David Worboys – Traditions – to handle with care

An Inuit tradition accepts that emitting a brown cloud after eating suggests appreciation of the food served.

Thailand, alone in South-East Asia, was never colonised by Europeans. As a result, it has preserved many of its customs better than most. And there are clear rules concerning traditional customs, etiquette and basic good manners.

The soles of the feet are considered by Thais as the “dirtiest” part of the body. While it’s nice to know that they keep their bottoms clean, it is the feet that should not be pointed at somebody’s face. Care should be taken when sitting cross-legged to ensure that both shoes face downwards. Revealing the soles to somebody is as rude as indecent exposure (flashing) in Europe. Sticking your feet up on your desk or out of a car window is uncouth enough in Europe. In Thailand it must be tantamount to crapping in a swimming pool.

Conversely, the head is regarded as the temple of the body and should be respected as sacred and private. This may account for the absence of balaclavas in downtown Patpong. Touching someone’s head – even patting that of a child – is offensive. I guess it equates to bottom-groping in the West.

Thais should always keep their heads lower than that of anybody older or considered more important, including monks and royalty. How would this work out if the senior person is employed as a servant to the younger? And if Peter Crouch arrived at Bangkok airport, would he have to sink to his knees or take a deep bow every time he spotted a septuagenarian? In the office, management and staff must be alternately genuflecting and jumping up on to a step ladder if this custom is rigidly observed. As both age and status need to be respected, if David Attenborough were in town, everybody ought to be shuffling around on their knees. Or have I missed something?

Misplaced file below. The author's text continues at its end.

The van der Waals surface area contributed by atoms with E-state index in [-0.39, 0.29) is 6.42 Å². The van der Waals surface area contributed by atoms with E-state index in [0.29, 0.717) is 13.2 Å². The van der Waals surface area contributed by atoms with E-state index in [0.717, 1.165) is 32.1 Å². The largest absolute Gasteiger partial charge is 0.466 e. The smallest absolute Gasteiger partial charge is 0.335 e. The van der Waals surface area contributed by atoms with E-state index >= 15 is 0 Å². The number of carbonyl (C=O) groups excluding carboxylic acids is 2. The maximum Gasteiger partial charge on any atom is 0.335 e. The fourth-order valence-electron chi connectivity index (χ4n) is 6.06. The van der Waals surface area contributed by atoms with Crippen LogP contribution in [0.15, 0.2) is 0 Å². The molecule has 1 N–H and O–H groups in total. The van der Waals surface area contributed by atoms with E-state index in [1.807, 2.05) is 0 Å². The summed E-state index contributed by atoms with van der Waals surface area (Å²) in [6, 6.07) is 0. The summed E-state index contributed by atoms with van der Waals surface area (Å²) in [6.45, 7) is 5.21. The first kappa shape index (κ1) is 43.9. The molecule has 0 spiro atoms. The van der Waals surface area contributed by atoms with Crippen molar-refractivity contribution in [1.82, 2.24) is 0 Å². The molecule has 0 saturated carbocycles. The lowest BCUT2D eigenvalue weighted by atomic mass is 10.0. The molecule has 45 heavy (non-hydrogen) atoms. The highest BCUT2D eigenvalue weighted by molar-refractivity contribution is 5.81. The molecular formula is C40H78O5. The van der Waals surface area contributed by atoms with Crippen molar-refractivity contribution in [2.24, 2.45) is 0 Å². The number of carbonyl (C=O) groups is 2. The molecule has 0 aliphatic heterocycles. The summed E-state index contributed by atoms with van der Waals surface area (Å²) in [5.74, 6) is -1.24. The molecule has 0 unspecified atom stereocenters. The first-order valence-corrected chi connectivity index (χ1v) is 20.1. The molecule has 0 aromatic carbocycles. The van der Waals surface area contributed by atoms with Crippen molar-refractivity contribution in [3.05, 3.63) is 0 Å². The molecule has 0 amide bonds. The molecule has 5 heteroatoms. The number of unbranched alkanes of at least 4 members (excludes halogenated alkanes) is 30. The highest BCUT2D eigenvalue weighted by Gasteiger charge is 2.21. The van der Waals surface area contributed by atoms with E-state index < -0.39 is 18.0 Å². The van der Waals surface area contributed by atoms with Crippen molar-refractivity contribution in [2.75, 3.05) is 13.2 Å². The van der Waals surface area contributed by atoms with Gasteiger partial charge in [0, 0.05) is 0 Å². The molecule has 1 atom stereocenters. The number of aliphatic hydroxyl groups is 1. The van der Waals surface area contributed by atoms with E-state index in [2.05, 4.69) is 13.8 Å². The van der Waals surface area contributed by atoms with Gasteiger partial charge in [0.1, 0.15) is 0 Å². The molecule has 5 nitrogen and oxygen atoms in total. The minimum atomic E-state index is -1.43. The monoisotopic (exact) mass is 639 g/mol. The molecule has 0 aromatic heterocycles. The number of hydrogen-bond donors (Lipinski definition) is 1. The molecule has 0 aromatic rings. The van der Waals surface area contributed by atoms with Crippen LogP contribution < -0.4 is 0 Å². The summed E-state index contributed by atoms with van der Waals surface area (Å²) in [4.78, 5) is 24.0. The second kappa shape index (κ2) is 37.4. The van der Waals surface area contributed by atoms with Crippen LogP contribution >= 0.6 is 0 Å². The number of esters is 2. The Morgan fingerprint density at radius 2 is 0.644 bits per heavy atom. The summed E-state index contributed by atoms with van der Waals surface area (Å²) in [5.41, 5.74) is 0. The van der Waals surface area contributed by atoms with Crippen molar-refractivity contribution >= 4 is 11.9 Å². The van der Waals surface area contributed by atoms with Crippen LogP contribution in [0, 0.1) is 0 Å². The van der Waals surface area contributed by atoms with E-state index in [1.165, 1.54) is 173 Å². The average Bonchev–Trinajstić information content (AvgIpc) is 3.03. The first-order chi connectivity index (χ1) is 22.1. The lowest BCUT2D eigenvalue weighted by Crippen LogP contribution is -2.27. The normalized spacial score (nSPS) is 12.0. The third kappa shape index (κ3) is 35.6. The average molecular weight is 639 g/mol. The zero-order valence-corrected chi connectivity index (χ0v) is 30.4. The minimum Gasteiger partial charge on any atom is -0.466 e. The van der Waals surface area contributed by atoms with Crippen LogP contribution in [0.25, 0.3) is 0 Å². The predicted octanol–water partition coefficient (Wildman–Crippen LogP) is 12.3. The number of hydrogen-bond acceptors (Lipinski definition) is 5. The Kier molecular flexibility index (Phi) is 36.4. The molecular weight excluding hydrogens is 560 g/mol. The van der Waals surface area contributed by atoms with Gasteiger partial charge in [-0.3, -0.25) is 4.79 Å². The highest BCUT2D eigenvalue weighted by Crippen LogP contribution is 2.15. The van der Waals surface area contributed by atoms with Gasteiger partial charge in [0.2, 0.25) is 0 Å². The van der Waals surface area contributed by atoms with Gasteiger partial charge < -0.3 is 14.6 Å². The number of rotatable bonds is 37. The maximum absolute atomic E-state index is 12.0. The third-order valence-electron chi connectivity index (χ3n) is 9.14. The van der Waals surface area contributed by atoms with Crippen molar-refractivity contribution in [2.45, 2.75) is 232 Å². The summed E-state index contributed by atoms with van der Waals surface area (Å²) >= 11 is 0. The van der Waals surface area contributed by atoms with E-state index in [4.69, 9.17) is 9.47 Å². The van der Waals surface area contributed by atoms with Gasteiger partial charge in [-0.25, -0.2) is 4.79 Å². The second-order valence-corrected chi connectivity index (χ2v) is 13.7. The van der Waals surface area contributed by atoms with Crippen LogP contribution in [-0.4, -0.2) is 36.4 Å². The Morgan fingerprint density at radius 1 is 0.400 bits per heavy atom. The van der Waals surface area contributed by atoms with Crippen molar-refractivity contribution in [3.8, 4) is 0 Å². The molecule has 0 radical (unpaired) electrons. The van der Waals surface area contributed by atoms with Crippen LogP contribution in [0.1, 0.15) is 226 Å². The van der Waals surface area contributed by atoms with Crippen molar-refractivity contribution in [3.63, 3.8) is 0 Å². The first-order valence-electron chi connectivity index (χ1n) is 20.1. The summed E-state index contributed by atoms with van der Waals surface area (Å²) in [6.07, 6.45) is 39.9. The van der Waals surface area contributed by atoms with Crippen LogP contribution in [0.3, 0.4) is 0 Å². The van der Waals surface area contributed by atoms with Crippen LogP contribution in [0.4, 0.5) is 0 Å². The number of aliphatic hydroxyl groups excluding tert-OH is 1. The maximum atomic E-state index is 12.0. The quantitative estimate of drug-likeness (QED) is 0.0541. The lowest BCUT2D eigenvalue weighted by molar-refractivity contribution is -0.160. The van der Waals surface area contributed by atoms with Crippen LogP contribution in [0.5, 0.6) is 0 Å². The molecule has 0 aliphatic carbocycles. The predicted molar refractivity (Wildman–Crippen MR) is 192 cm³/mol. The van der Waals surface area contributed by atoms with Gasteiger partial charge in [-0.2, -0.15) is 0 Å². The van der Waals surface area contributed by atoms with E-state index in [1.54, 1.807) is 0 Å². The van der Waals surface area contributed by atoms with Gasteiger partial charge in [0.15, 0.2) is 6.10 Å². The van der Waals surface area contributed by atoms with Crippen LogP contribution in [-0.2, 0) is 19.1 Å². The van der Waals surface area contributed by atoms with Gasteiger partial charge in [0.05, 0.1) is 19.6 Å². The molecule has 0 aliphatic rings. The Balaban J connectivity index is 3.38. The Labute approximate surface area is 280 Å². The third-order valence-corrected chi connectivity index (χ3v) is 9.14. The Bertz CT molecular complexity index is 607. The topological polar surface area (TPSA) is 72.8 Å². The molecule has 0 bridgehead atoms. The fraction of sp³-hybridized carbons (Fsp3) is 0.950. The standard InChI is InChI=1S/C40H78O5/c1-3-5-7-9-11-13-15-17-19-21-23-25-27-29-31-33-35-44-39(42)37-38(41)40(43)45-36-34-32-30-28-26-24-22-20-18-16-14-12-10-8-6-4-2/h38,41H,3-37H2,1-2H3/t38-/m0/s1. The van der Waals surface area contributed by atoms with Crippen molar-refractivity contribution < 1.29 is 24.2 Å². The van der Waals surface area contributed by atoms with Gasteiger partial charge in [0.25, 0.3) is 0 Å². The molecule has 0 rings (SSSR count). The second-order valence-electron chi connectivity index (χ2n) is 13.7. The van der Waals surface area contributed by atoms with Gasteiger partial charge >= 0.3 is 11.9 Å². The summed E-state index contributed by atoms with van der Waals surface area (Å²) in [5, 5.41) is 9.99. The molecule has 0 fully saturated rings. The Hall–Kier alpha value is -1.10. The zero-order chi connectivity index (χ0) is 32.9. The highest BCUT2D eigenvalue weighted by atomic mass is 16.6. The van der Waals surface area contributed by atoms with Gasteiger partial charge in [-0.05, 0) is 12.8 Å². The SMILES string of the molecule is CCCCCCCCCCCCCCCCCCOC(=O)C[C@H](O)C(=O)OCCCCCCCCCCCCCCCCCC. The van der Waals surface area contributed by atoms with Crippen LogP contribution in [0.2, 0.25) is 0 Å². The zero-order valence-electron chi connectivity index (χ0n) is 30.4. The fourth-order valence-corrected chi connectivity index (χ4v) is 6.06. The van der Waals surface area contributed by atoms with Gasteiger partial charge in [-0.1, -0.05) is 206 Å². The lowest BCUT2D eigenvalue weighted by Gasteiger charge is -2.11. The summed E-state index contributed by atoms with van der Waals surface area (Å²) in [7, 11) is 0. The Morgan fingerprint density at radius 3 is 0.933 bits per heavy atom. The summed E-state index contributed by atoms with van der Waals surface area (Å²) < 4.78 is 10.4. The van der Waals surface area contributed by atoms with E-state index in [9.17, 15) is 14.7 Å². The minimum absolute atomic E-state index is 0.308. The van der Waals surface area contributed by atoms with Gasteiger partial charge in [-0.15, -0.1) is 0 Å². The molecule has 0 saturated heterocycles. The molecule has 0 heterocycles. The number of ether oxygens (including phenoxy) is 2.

In Thailand the monarchy is held in respect which borders on awe. Not only should he never be criticised or ridiculed but coins bearing his image should be treated with respect. Dropping a coin or stepping on it will not be considered amusing any more than the painting of a Hitler moustache on a portrait of Prince William or King Felipe.

In certain societies – not necessarily high ones – it is a sign of appreciation after a meal to eruct (burp) or, in the case of the Inuit people, to emit flatus (fart), but one must be careful here. I imagine the kind of prolonged throaty belch for which Neville Sharp gained worldwide recognition was not in the minds of those initiating this Chinese tradition. And presumably the flatus has to be of the dry and discreet variety rather than the fruity English pub version. Leaving the plate clean can indicate that you were not given enough. On the other hand, leaving some food uneaten can suggest it was less than tasty.

It´s usually a judgement call.

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Written by

David Worboys

Offering a unique insight into everything from politics to food to sport, David is one of the Euro Weekly News´ most popular columnists.